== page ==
ABC Channel 4 in Salt Lake City, Utah interviewed Monsignor Robert Servatius of Blessed Sacrament Catholic Church in Sandy about the study.
“I think our human happiness depends on the faith we have of a God beyond us,” said Monsignor Servatius. Then he pointed to something St. Augustine said: “God, you have made us for yourself. And our hearts are restless until they rest in you.”
“That statement says it all, really,” Monsignor Servatius added.
Read the full article.
Scotland Yard has identified the alleged mastermind behind a ring that has been stealing religious icons from churches and monasteries in Epirus and Thessaly which subsequently ended up at European auction houses.
According to the Greek authorities, police in Athens were informed of the identity of the mastermind, who is from Thessaly, by their British counterparts. The person has yet to be taken into custody, however, as his or her whereabouts are currently unknown.
The information that led to the ring leader’s identification was provided by a London gallery following the online identification of six Byzantine icons that the gallery was planning to sell. The icons were recently returned to the monasteries they belong to in the area of Ioannina, northern Greece. It is believed that the alleged ring leader had claimed the icons were family heirlooms from his father’s personal collection.
Read the full article.
The Russian and Greek Orthodox churches are objecting to plans in both countries to introduce electronic national identity cards intended to streamline bureaucracy and, in the case of Greece, facilitate integration into the European Union.
Church officials are demanding close study of the cards and asking that authorities make them optional. They say that the personal and financial information that would be consolidated on the microchips in the cards could be manipulated to discriminate against believers.
In an interview with Rossiiskaya Gazeta, an official government newspaper, earlier this month, Metropolitan Hilarion of Volokolamsk, chairman of the Moscow Patriarchate’s Department of External Church Relations, said: “Credit cards, which a person uses to take money from a bank machine or for payment in a store, are one thing, but a personal card in which all the information about a person’s life and activities will be entered, about his bank accounts, health and travels is a different matter. These are different grades of state control over people.”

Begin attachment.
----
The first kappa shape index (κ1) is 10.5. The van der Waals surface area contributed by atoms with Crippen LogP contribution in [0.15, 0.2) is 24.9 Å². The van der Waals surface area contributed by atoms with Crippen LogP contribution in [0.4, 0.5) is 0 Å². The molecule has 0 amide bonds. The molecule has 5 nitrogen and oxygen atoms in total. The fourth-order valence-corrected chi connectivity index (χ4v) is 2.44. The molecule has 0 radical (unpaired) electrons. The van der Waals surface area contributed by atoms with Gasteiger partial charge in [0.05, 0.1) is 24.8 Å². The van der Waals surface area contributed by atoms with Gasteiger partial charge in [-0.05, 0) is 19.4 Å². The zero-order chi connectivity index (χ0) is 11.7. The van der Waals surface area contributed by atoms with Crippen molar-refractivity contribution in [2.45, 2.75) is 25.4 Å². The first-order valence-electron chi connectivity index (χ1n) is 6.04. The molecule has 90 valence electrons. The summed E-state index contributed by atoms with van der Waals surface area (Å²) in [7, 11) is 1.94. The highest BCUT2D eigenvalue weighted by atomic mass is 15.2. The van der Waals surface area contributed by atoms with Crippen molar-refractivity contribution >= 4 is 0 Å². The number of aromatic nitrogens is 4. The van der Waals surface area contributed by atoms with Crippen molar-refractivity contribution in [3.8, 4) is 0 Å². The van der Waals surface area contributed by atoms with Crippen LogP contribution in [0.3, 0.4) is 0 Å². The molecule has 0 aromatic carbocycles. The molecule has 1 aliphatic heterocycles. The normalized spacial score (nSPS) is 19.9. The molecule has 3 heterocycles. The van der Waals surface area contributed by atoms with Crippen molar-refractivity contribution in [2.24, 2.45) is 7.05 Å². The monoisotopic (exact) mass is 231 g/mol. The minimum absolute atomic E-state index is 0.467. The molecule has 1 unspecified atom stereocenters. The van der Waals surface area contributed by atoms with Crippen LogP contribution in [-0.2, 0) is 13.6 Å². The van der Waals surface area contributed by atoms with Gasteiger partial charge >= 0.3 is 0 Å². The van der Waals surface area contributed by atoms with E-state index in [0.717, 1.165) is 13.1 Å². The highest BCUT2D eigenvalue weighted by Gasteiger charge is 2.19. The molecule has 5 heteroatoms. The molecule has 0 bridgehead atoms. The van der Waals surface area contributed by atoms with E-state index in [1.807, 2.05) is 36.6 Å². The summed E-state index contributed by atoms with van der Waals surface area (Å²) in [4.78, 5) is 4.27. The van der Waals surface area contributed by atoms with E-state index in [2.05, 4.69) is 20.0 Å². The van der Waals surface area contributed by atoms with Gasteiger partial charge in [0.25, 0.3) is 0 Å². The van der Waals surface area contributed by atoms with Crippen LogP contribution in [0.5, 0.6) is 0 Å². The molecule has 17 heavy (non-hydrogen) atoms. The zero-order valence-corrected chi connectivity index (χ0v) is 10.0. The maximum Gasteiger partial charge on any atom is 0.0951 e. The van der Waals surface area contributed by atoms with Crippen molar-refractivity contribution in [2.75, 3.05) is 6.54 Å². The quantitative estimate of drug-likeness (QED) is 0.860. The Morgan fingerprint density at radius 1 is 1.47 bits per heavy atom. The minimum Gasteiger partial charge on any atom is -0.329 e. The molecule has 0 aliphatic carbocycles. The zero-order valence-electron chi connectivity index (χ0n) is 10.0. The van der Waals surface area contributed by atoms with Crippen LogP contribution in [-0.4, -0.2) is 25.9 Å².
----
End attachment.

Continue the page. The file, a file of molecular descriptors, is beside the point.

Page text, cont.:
Read the full article here.
The Ecumenical Patriarch announced on April 21st his intention to convene a summit (“Synaxis”) of some Primates of the Orthodox Churches. According to reports the Patriarch sent a letter to the Patriarchs of Alexandria, Antioch and Jerusalem, as well as the Primate of the Church of Cyprus inviting them to gather to examine “the unstable political situation” in the Middle East, as well as address a series of “general questions concerning inter-Orthodox relations”.The meeting is to take take place on August 31 -September 1, 2011at the Phanar, the seat of the Ecumenical Patriarchate in Istanbul. Each of the primates will be accompanied by one or two bishops.
In explaining the move the letter of invitation said that it is in “the canonical tradition of the Orthodox Church to convene when the need arises the primates of the oldest church authorities” – namely the patriarchates of the so-called “Pentarchy” of the first millennium – Constantinople, Alexandria, Antioch, Jerusalem (although no longer Rome.) The ancient Church of Cyprus, which was never a member of the “pentarchy” is to be included, however, because of its “apostolic foundation”.
Read more at: http://ocanews.org/news/EPCallsMidEastMeeting4.27.11.html
Two skeletons attributed to two married martyrs from the third century could be authentic, say researchers taking part in a new National Geographic Society documentary.
“All of the evidence we have gathered points toward the relics having belonged to Chrysanthus and Daria,” said investigation leader Ezio Fulcheri of the University of Genoa. “This has been a very rare opportunity to be able to study bones and other relics that relate directly back to a legend that has been passed on for almost 2,000 years. The completeness of the skeletons is also rare for martyrs of this era, implying that these relics were protected and venerated in their entirety at a very early point in history.”